Hitting Home: Recession seeps into Vermont homes
02/09/09 5:30PM By Ross Sneyd
| MP3 || Download MP3 |
Part of the special VPR Series "Hitting Home: The Recession and Vermont"
(Host) As the recession deepens, thousands of Vermonters are out of work.
Many others have accepted lower wages just to hang on to their jobs.
Economic uncertainty is the basis for many family decisions.
Today, we begin a series that shows just how real the downturn is and how it affects everyday people.
VPR's Ross Sneyd examines how the recession that began on Wall Street has spread to Main Street.
(Sneyd) Jeanne Tarbell and her husband Glenn had their life in Middletown Springs plotted out.
They put away money to build a house where they could raise their family. Eighteen months ago the first addition to that family came when son Keaton was born.
(Tarbell) "Our goal was really just to get by so that I could stay home until our kids were nearing school age."
(Sneyd) The Tarbells would like to have another child, so Keaton has a playmate.
But work has dried up for Glenn, a carpenter.
(Tarbell) "My husband is self-employed and we expect times when he is not going to have work. And now this year he's had at least two jobs that quit or canceled completely. And they're customers very clearly saying because of the economy. And now he's been out of work for another two months. And there's just no work out there.''
(Sneyd) Now the Tarbells' dream of building a modest house for their growing family may be deferred - or wiped out.
As a self-employed contractor, Glenn doesn't qualify for unemployment benefits. For the past two months, the Tarbells have had to rely on their credit card to pay the rent and buy groceries.
They've been trying not to dip into that little nest egg they set aside for their house. But if another month goes by without work, they might have to.
Jeanne is alternately pessimistic and hopeful about the future.
(Tarbell) "I tend to really try to look at life as ... our time is more important than our money. But I'm concerned. We're really letting go of our dreams, which I thought were pretty meager to begin with to build a very small house and have another baby and stay home for a couple years and try to live as cheap as we could.''
(Sneyd) Thousands of Vermonters find themselves in the same situation. It's been all over the news...
(Cascade of headlines) Kaiser: "In Rutland, Carris Reels has laid off 21 people ... And in South Burlington GE Health Care will furlough 50 people ...''
Wertlieb: "The Orvis company is laying off 38 people ... And Plasan Carbon Composites of Bennington is planning to lay off 92 employees...''
Charnoff: "IBM told an estimated several hundred workers today that they'd be laid off at the Essex Junction plant. ...''
(Sneyd) Right now, more than 20,000 people are out of work.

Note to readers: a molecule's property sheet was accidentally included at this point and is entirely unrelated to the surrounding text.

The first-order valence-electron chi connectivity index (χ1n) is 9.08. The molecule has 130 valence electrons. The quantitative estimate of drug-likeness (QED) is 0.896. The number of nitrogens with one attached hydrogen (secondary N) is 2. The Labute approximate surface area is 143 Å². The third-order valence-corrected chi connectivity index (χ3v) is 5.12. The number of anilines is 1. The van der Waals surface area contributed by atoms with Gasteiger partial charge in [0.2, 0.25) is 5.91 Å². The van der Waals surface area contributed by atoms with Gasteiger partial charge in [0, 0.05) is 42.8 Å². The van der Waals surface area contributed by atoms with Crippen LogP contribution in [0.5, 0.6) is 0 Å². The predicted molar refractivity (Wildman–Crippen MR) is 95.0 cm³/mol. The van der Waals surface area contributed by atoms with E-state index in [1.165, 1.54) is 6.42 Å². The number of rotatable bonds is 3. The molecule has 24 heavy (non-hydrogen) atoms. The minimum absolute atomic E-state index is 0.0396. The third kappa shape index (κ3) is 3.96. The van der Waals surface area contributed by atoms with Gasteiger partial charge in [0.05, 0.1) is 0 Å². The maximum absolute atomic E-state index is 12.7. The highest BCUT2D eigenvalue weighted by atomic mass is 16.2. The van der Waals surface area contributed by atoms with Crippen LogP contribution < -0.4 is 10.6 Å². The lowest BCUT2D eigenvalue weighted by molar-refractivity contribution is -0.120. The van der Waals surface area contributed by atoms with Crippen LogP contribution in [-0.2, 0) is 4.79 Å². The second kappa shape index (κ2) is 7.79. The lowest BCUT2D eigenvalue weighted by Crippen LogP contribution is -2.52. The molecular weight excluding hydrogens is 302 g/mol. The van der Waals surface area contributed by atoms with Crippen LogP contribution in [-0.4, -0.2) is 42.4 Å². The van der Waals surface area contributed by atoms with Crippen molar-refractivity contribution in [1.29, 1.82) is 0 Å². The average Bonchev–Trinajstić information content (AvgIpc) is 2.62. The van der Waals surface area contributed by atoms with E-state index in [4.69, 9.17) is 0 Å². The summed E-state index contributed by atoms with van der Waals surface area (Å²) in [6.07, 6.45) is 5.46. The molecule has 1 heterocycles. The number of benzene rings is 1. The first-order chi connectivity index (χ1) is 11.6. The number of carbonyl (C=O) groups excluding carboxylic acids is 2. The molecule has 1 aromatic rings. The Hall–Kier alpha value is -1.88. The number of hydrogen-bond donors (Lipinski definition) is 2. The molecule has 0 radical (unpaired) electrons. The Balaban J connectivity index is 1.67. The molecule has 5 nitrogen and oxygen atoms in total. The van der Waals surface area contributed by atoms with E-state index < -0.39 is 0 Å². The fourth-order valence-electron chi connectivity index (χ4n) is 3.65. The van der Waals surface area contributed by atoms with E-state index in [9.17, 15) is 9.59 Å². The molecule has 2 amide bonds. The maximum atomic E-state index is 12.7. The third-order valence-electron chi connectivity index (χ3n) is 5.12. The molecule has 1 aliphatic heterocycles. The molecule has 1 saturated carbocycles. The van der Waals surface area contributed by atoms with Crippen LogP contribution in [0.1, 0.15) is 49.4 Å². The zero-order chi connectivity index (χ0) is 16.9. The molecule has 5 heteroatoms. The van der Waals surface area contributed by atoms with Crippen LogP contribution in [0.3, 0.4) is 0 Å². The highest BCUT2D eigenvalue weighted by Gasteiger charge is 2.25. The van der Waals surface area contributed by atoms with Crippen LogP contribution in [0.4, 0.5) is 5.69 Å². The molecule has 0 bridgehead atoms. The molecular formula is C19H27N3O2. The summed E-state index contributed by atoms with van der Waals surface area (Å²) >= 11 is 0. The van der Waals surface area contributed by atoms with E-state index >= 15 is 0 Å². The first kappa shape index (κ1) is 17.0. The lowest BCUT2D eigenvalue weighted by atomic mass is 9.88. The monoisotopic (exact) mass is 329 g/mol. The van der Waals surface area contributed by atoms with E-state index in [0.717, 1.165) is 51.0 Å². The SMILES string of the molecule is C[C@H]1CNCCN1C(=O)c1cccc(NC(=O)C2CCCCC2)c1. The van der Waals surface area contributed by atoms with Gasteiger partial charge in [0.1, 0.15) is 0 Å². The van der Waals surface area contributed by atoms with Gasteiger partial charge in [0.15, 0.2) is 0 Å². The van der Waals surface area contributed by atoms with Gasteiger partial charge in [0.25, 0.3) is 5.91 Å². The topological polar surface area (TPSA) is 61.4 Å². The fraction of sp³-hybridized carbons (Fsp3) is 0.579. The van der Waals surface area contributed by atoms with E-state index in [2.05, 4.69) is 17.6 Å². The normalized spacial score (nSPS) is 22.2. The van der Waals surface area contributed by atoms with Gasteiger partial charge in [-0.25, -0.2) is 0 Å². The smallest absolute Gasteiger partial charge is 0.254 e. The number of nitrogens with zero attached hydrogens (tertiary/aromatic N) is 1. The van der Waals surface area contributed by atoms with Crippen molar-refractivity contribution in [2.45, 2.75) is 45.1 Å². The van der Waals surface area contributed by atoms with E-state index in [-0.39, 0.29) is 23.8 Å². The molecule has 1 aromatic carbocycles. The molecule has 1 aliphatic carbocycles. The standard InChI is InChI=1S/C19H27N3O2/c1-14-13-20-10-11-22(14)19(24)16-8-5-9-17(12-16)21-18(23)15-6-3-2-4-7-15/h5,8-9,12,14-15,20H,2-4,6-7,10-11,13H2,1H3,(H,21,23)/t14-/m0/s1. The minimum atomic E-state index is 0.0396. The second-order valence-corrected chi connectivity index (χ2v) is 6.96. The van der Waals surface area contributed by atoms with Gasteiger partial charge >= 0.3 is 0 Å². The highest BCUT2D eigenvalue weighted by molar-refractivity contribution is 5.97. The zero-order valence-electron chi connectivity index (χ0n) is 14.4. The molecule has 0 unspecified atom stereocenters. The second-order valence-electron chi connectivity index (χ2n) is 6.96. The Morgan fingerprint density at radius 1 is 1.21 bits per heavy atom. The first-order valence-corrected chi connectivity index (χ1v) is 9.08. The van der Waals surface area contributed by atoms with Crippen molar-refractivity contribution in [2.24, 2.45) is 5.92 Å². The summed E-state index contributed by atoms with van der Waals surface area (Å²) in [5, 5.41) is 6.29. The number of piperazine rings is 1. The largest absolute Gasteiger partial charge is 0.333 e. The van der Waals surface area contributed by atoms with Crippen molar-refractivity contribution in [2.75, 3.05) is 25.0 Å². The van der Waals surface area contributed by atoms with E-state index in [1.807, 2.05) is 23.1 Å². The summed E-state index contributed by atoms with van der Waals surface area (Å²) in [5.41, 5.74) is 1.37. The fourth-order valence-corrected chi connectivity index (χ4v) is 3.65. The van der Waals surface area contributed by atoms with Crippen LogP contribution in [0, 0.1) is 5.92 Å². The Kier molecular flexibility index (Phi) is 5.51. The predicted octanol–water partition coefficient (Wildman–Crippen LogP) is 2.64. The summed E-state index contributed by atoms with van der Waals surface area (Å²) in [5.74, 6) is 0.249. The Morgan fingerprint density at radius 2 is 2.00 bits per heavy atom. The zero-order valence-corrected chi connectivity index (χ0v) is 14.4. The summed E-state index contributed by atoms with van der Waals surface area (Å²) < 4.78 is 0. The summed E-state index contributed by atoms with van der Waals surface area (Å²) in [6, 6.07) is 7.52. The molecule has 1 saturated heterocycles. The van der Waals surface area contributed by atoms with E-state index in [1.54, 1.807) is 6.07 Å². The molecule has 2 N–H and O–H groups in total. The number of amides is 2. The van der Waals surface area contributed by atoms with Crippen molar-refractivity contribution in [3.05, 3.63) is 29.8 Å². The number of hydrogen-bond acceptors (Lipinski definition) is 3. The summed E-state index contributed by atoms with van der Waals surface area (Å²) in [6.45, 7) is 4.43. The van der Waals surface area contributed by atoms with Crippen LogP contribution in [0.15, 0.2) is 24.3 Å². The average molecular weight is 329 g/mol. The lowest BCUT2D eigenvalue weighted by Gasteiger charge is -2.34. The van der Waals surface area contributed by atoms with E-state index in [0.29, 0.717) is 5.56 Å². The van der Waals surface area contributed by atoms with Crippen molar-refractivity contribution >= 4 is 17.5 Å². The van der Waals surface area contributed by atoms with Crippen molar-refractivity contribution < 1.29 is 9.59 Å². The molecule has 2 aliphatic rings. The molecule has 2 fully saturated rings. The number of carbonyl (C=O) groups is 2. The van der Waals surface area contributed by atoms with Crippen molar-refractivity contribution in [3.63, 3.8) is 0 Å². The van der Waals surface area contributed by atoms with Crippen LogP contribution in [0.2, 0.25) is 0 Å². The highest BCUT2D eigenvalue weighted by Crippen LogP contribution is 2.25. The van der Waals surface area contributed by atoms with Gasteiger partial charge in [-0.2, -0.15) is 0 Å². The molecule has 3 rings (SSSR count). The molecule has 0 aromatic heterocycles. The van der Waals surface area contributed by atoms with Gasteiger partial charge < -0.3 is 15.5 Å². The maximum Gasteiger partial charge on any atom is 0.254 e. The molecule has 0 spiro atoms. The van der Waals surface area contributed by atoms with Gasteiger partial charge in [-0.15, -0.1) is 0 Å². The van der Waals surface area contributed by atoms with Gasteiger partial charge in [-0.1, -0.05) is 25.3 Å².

The layoffs have come in construction and manufacturing, software and the media.
The news adds up to a sobering picture. The lack of consumer and business confidence concerns Herb Kessel, a professor of economics at St. Michael's College.
(Kessel) "The hope is that if government adds a stimulus package and people feel confident maybe we'll see a turnaround. There's a lot of maybes. We're not quite sure about a lot of things now. I heard a famous economist after he made a prediction ended up saying, `Knock on wood.' And you don't hear economists generally saying that.''
(Sneyd) It's pretty hard to have much confidence in an economy that's shedding jobs - and wealth - at such a fast clip.
Sue Leroux has seen a quarter of the value of her retirement account simply vanish.
(Leroux) "It was just the idea of so quickly after making that decision and feeling really good and safe I happened to look at the account - which I wasn't planning to touch for 10 years - but just to see someone had pulled the plug, it was shocking. Because we're talking big bucks there..''
(Sneyd) Leroux thought she'd planned everything. She and her husband saved up their money so she could retire early, at 58. After spending 32 years in marketing and human resources with an insurance company in Connecticut, they settled in Mendon.
Leroux is uneasy now. She doesn't know how long it will take for the markets to come back and for her retirement account to recover.
She's worried about health care. She and her husband are both well. But she's paying for their insurance. All told about $20,000 last year.
In this economy, the part-time job she hoped to land to offset that cost hasn't materialized.
(Leroux) "I'm looking at different jobs than I would have before. I'm happy to take a clerical position at this point where I've had years and years of training and experience in communications. But I'd be happy to type someone else's letters at this point because it would be something. It would minimize our need to draw on our savings.''
(Sneyd) Versions of Leroux's story are being told all over Vermont, but economists say we won't see the light at the end of the tunnel until the end of the year.
For VPR News, I'm Ross Sneyd.
AP Photo/Toby Talbot